The EPI also found that almost half, about 47 percent, of the people who earn minimum wage are full-time employees working at least 35 hours per week. Another 36 percent work between 20 and 34 hours per week, Hall said. Only 17 percent of minimum wage earners work less than 20 hours a week. Among those that would benefit, more than half (54.2 percent) are part of families that earn less than $40,000 per year, and a quarter have an annual family income of less than $20,000.
“It is clear that the bulk of minimum wage workers are mid- or full-time adult employees, not teenagers or part-timers," Hall said. Part of the reason misperceptions about minimum-wage earners persist is that those who oppose the measure want to “diminish earning minimum wage as a sign of poverty,” said Hall. “If you can characterize minimum wage earners as teenagers who just want the latest jeans,” raising the minimum wages doesn’t seem as important, he added.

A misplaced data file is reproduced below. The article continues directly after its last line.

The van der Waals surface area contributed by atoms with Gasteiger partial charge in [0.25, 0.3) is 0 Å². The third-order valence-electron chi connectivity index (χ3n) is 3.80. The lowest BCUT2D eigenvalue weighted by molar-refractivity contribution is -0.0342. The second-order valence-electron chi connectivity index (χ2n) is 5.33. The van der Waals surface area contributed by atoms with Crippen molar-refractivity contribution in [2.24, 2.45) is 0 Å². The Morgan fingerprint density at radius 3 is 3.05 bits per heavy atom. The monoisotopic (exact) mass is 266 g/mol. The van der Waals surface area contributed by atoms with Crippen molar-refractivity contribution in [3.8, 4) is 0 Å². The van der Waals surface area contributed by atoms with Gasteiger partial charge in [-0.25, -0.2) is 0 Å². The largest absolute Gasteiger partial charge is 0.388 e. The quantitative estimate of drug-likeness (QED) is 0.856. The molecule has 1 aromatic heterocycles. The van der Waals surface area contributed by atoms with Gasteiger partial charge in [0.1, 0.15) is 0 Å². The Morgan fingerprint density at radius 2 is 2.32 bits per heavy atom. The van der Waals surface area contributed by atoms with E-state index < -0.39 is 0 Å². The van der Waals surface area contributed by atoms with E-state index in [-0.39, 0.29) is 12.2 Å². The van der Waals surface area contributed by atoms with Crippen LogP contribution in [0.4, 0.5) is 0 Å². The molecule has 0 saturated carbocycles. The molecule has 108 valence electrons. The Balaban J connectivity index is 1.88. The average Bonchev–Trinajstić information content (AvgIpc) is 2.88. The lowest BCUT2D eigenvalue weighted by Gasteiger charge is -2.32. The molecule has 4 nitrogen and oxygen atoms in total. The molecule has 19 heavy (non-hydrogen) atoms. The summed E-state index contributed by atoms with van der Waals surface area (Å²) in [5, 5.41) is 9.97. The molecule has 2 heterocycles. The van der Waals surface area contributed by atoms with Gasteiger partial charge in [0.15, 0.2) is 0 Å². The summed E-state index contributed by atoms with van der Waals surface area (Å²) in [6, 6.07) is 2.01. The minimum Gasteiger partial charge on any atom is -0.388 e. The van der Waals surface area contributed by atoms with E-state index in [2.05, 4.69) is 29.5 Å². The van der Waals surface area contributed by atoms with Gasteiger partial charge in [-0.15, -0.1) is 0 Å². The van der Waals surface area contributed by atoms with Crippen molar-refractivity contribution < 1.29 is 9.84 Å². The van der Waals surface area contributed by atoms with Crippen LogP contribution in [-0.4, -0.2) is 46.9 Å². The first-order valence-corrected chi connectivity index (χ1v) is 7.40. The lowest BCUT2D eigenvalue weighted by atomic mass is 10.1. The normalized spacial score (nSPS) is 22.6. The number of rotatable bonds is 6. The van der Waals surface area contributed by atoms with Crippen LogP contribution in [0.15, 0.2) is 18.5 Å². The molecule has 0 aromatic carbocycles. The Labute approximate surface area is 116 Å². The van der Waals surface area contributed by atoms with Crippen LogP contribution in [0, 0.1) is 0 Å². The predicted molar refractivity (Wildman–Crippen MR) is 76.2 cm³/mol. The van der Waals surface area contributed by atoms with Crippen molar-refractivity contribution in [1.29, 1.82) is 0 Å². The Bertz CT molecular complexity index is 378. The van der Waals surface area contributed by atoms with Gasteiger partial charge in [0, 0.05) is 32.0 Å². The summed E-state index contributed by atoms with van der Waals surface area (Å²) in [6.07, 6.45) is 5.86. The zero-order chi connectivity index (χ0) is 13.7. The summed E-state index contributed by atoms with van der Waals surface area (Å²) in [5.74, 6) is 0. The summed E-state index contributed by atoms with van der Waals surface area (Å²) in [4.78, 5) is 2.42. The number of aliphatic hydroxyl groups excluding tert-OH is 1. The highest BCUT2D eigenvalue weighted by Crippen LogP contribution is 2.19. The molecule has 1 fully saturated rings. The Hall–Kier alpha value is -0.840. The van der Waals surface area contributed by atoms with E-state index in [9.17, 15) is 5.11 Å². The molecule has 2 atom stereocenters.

Hall and his colleagues also have found a gender gap in terms of who benefits from minimum-wage increases. Although the proposal would help both men and women, according to Hall it will “disproportionately impact working women,” because women are more likely than men to earn minimum wage. EPI researchers estimate that almost 60 percent of those affected by the president’s proposal would be women.
The proposed minimum wage hike would also help workers across all races and ethnicities. Just over half (53.1 percent) of those impacted are white, non-Hispanic workers. A quarter (25.2 percent) are Hispanic, 14.8 percent are non-Hispanic African-Americans, and 6.9 percent are Asian or another race.
“Conversations around minimum wage are informed by perceptions about people who live in poverty,” Hall said. “It’s important to make sure that we operate from a place of actual information and not stereotypes when we talk about who will benefit,” he added. The people who will benefit most are by and large white women who work full time and whose families live on less than $40,000 a year, he said.
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